Due to the complex stimulation methods required, olfaction and touch are two relatively understudied senses in the field of perceptual (neuro-)science. In order to establish a consistent presentation method for the bimodal stimulation of these senses we combined an olfactometer with the newly developed Unimodal Tactile Stimulation Device (UniTaSD). This setup allowed us to study the influence of olfaction on tactile perception and opened up an unexplored field of research by examining the crossmodal influence of tactile stimuli on olfaction. Using a pseudorandomized design, we analyzed how positive or negative tactile and olfactory stimuli influenced the opposing modality’s perceived intensity and pleasantness. By asking participants to rate tactile stimuli we were able to reproduce previously reported differences indicating that bimodal presentation with an olfactory stimulus increases or reduces perceived tactile pleasantness in an odor-dependent manner, while highlighting that this effect appears unique to women. Furthermore, we found first evidence for the influence of tactile stimuli on perceived odor pleasantness, an effect which is also driven primarily by women in our study. Based on these findings we believe that future neurophysiological studies, using controlled stimulus presentation can help unravel how and why olfactory and tactile perception interact in the human brain.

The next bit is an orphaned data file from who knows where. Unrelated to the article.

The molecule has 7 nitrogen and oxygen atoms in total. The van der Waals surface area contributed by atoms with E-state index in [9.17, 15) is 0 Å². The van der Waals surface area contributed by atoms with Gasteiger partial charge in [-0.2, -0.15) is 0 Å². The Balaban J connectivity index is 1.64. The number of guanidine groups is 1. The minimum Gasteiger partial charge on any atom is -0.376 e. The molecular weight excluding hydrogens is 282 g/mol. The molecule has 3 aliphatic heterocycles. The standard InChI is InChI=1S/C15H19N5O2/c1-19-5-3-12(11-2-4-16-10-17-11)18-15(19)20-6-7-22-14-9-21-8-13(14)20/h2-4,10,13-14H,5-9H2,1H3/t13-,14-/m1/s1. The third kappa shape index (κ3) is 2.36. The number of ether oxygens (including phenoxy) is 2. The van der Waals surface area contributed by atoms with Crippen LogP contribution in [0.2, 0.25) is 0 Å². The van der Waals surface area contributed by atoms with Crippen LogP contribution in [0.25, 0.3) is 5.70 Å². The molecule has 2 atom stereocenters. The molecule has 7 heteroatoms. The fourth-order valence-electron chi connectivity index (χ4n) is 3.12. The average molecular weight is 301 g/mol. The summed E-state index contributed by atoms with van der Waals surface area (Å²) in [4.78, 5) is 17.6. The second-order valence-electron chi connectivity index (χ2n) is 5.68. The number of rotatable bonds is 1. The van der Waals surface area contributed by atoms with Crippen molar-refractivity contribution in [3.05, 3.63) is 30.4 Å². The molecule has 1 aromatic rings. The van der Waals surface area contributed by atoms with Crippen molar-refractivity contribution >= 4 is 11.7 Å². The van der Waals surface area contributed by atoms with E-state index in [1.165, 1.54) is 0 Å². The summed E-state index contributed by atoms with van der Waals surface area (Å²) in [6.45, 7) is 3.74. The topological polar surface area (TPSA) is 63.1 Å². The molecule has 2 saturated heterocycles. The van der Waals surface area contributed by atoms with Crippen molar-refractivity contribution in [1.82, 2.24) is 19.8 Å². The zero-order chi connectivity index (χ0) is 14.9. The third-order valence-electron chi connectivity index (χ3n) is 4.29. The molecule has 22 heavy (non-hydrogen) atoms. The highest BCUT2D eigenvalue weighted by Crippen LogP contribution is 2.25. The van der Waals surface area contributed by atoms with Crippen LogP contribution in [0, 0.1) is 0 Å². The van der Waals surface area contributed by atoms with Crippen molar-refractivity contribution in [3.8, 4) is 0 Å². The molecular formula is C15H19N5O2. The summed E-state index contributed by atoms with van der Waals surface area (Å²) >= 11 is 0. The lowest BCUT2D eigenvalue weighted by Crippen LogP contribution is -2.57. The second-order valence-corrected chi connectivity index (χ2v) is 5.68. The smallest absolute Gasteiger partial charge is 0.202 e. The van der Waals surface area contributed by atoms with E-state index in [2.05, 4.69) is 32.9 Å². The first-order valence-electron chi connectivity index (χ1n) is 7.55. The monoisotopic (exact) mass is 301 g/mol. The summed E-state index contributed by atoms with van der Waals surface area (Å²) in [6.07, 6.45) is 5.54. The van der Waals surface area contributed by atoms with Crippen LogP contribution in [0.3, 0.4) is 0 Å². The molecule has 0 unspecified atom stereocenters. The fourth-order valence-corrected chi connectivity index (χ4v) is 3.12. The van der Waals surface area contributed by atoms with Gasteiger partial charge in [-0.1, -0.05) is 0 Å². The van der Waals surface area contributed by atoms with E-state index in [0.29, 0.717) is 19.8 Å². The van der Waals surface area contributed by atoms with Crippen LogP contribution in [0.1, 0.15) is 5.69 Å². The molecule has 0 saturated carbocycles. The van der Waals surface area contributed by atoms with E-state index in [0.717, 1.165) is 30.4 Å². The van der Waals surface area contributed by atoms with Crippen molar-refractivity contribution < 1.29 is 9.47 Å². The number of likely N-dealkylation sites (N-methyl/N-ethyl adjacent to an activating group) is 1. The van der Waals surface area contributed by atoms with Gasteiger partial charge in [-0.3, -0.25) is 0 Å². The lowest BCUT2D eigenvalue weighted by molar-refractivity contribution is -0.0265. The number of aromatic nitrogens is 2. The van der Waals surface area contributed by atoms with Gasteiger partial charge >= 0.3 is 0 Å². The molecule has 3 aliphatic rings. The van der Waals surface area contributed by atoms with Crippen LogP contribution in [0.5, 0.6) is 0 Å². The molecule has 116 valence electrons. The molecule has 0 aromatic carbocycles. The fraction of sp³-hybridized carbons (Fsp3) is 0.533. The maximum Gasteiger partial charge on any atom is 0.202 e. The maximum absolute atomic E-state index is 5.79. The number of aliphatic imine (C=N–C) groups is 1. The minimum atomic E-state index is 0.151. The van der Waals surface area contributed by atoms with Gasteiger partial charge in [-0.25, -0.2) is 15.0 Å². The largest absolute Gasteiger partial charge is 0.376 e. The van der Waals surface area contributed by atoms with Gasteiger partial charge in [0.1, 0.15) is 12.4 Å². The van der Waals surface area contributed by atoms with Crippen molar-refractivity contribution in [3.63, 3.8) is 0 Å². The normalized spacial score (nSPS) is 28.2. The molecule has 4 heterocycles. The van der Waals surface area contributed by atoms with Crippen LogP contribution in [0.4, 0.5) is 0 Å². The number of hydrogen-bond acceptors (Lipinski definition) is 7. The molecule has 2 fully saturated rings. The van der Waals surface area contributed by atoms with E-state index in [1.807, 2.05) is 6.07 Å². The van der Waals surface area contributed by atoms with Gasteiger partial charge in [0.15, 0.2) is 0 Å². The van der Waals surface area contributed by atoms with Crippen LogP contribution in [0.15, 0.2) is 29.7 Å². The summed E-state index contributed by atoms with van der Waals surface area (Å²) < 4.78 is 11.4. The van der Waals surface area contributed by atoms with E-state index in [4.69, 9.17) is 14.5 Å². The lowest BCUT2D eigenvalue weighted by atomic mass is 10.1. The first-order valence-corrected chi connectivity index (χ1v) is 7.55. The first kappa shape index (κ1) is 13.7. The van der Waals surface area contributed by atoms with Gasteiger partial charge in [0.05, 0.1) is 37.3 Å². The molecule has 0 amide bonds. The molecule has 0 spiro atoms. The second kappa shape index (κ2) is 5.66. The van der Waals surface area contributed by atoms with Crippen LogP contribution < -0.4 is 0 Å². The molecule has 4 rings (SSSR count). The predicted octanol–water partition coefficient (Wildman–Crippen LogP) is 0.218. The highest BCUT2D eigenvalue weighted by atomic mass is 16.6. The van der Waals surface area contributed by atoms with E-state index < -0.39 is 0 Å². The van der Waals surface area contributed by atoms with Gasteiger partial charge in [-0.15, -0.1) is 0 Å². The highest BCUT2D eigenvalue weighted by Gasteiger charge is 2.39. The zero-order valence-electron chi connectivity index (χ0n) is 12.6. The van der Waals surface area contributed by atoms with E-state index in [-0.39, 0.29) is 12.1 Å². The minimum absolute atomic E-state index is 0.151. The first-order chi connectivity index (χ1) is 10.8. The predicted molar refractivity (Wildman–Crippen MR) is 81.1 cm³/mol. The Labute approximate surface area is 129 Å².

... The exploration of smell and product evaluations has a storied past, dating back to the early 1930s. In a study exploring the effect of smell on products, Laird (1932) infused women's silk stockings with various smells and then took the stockings door to door to determine preferences for the items among housewives. Interestingly, the stockings infused with a floral smell were preferred over six times more than the unscented stockings, despite few mentions of the smell in respondent's decision making process. ...
Article
We draw upon literature examining cross‐modal sensory interactions and congruence to explore the impact of smell on touch. In line with our predictions, two experiments show that smell can impact touch in meaningful ways. Specifically, we show that multisensory semantic congruence between smell and touch properties of a stimulus enhances haptic perception and product evaluation. We explore this relationship in the context of two properties of touch, namely texture and temperature, and demonstrate that both smell and touch can have semantic associations, which can affect haptic perception and product evaluation depending on whether they match or not. In study 1, we focus on the semantic association of smell and touch (texture) with gender and in study 2 with temperature. Our results extend prior work on smell and touch within consumer behavior, and further contribute to emerging literature on multisensory interactions.
... So, for example, it turns out that how white your clothes look when they come out of the wash is, in part, determined by the fragrance that you happen to smell as you inspect them visually (e. g., Vickers & Spence 2007). Similarly, how soft a piece of fabric »feels«, or even how dry one's skin seems to be, is affected by what a person smells or hears (Churchill, Meyners, Griffiths & Bailey 2009;Demattè, Sanabria, Sugarman & Spence 2006;Guest, Catmur, Lloyd & Spence 2002;Jousmäki & Hari 1998;Laird 1932). ...
Chapter